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Bill_T
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Early Chapters Discussion: The Storyteller's Sex

"All I know is this: despite my androgenized brain, there's an innate feminine circularity in the story I have to tell" (p. 20). What does Cal mean by this? Is his manner of telling his story connected to the question of his gender? How?



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bentley
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Re: Early Chapters Discussion: The Storyteller's Sex



Bill_T wrote:
"All I know is this: despite my androgenized brain, there's an innate feminine circularity in the story I have to tell" (p. 20). What does Cal mean by this? Is his manner of telling his story connected to the question of his gender? How?



Note: This discussion topic is particularly suitable for readers who have only read the first section of Middlesex, through the end of Book Two. If you wish to discuss plot elements introduced later in the book, consider posting in a separate thread.

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Cal is telling the story and he states that he has a male brain; but he was brought up female and though he operates like a man; there are some throwbacks to how he was raised and the fact that he was/is an hemaphrodite. He regresses to a speech impediment which was a childhood problem (Calliope days) and he has little idiosyncracies which he will fall back on (checking nails, hair flips, etc.) so this circuitry malfunctioning rears its head every now and then. And Cal will never go bald because of his inability to synthesize dihydrotesterone. Mannerisms and girlish history may make the story emote more than a male might and his telling of the story may reflect at certain times both sexes. That is about all that I can glean at this point. Not well versed in this area so maybe my conclusions might be rudimentary.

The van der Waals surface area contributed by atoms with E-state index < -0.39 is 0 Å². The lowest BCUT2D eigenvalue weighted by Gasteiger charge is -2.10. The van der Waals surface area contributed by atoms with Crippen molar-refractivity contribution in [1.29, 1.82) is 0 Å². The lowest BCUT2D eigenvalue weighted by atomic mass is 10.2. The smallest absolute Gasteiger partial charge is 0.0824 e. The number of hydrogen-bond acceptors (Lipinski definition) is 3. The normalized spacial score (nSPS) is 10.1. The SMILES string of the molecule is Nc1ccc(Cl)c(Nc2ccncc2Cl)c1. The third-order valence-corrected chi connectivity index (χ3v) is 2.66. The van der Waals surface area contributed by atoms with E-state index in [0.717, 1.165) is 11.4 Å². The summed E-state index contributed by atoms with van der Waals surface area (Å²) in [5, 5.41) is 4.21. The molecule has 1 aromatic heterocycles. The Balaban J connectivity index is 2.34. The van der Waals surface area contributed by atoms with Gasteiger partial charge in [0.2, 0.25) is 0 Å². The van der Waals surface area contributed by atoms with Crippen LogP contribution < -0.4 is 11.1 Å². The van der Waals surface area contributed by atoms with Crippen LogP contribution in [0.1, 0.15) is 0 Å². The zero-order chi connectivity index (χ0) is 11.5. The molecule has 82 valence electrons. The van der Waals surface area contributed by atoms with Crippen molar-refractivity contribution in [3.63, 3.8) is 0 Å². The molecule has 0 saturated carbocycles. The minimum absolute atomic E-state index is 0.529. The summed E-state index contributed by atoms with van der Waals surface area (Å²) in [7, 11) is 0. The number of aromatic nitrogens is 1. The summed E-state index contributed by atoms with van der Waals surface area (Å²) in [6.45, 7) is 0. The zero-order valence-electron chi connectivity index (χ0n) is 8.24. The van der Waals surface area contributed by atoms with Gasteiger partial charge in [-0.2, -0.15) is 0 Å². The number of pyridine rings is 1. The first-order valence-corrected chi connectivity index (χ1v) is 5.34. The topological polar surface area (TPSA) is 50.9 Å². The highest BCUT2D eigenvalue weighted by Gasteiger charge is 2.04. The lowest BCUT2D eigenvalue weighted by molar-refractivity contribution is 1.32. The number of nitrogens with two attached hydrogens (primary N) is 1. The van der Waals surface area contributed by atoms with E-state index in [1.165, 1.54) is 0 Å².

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bentley
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Re: Early Chapters Discussion: The Storyteller's Sex


Bill_T wrote:
"All I know is this: despite my androgenized brain, there's an innate feminine circularity in the story I have to tell" (p. 20). What does Cal mean by this? Is his manner of telling his story connected to the question of his gender? How?



Note: This discussion topic is particularly suitable for readers who have only read the first section of Middlesex, through the end of Book Two. If you wish to discuss plot elements introduced later in the book, consider posting in a separate thread.

Click on "Reply" to post your thoughts about this discussion topic, or click "New Message" on the main page to start a new topic thread.




On page 72, Cal says, "And am I wrong to think that my obsessions with family relations started right there in the lifeboat? Didn't my mother quiz me on uncles and aunts and cousins, too? She never quizzed my brother, because he was in charge of snow shovels and tractors, whereas I was supposed to provide the feminine glue that keeps families together, writing thank-you notes and remembering everybody's birthdays and name days." This feminine glue was part of how he was indocrinated as Calliope.

Cal's grandparents had done the same thing preparing for immigration.

Cal then says, "And here I am now, sketching it all out for you, dutifully oozing feminine glue, but also with a dull pain in my chest, because I realize that genealogies tell you nothing."

The conflict that Cal/Calliope had gone through because he/she was an hemaphrodite and because he had previously been brought up as a girl conflicted with his male mind and thus we have two renditions of the story blended together (both masculine and female coming out at different times); even though it is Cal (the male counterpart) telling the story.
Melissa_W
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Re: Early Chapters Discussion: The Storyteller's Sex

[ Edited ]
Because Cal is unable to synthesize enough male hormones, he probably takes prescription androgens so he can develop and maintain "male" physical features ("the androgenized brain" ). On the other hand, he's been conditioned as a female for the first 15 years of his life so all the little mannerisms bentley mentioned will pop-up from time to time.



Bill_T wrote:
"All I know is this: despite my androgenized brain, there's an innate feminine circularity in the story I have to tell" (p. 20). What does Cal mean by this? Is his manner of telling his story connected to the question of his gender? How?



Note: This discussion topic is particularly suitable for readers who have only read the first section of Middlesex, through the end of Book Two. If you wish to discuss plot elements introduced later in the book, consider posting in a separate thread.

Click on "Reply" to post your thoughts about this discussion topic, or click "New Message" on the main page to start a new topic thread.



Message Edited by pedsphleb on 06-13-2007 08:26 AM
Melissa W.
I read and knit and dance. Compulsively feel yarn. Consume books. Darn tights. Drink too much caffiene. All that good stuff.
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